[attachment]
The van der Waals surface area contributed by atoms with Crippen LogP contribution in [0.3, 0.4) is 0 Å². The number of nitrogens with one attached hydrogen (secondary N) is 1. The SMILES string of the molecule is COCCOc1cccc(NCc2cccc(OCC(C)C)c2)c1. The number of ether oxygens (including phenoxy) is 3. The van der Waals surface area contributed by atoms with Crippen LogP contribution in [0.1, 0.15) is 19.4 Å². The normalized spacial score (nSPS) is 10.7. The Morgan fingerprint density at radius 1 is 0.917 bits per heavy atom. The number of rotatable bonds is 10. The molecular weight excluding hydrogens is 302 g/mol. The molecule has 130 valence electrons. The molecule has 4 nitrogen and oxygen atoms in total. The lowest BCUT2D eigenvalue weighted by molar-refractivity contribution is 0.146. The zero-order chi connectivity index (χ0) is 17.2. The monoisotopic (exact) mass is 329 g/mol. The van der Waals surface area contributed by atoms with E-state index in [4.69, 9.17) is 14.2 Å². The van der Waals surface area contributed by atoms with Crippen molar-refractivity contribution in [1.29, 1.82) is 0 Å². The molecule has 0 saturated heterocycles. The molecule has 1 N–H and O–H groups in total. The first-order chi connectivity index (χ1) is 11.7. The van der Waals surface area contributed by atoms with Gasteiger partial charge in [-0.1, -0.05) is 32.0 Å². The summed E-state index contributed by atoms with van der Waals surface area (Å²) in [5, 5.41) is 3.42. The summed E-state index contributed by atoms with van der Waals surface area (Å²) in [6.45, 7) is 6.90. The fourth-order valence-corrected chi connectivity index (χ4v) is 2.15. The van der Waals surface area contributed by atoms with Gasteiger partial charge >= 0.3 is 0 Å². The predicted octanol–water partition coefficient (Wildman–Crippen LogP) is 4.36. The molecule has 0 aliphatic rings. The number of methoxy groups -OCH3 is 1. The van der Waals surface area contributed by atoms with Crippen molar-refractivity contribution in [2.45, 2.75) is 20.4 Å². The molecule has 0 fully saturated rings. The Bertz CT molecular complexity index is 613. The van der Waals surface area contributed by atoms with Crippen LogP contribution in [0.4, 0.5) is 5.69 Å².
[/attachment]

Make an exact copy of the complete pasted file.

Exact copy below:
The van der Waals surface area contributed by atoms with Crippen LogP contribution in [0.3, 0.4) is 0 Å². The number of nitrogens with one attached hydrogen (secondary N) is 1. The SMILES string of the molecule is COCCOc1cccc(NCc2cccc(OCC(C)C)c2)c1. The number of ether oxygens (including phenoxy) is 3. The van der Waals surface area contributed by atoms with Crippen LogP contribution in [0.1, 0.15) is 19.4 Å². The normalized spacial score (nSPS) is 10.7. The Morgan fingerprint density at radius 1 is 0.917 bits per heavy atom. The number of rotatable bonds is 10. The molecular weight excluding hydrogens is 302 g/mol. The molecule has 130 valence electrons. The molecule has 4 nitrogen and oxygen atoms in total. The lowest BCUT2D eigenvalue weighted by molar-refractivity contribution is 0.146. The zero-order chi connectivity index (χ0) is 17.2. The monoisotopic (exact) mass is 329 g/mol. The van der Waals surface area contributed by atoms with E-state index in [4.69, 9.17) is 14.2 Å². The van der Waals surface area contributed by atoms with Crippen molar-refractivity contribution in [1.29, 1.82) is 0 Å². The molecule has 0 saturated heterocycles. The molecule has 1 N–H and O–H groups in total. The first-order chi connectivity index (χ1) is 11.7. The van der Waals surface area contributed by atoms with Gasteiger partial charge in [-0.1, -0.05) is 32.0 Å². The summed E-state index contributed by atoms with van der Waals surface area (Å²) in [5, 5.41) is 3.42. The summed E-state index contributed by atoms with van der Waals surface area (Å²) in [6.45, 7) is 6.90. The fourth-order valence-corrected chi connectivity index (χ4v) is 2.15. The van der Waals surface area contributed by atoms with Gasteiger partial charge >= 0.3 is 0 Å². The predicted octanol–water partition coefficient (Wildman–Crippen LogP) is 4.36. The molecule has 0 aliphatic rings. The number of methoxy groups -OCH3 is 1. The van der Waals surface area contributed by atoms with Crippen molar-refractivity contribution in [2.45, 2.75) is 20.4 Å². The molecule has 0 fully saturated rings. The Bertz CT molecular complexity index is 613. The van der Waals surface area contributed by atoms with Crippen LogP contribution in [0.4, 0.5) is 5.69 Å².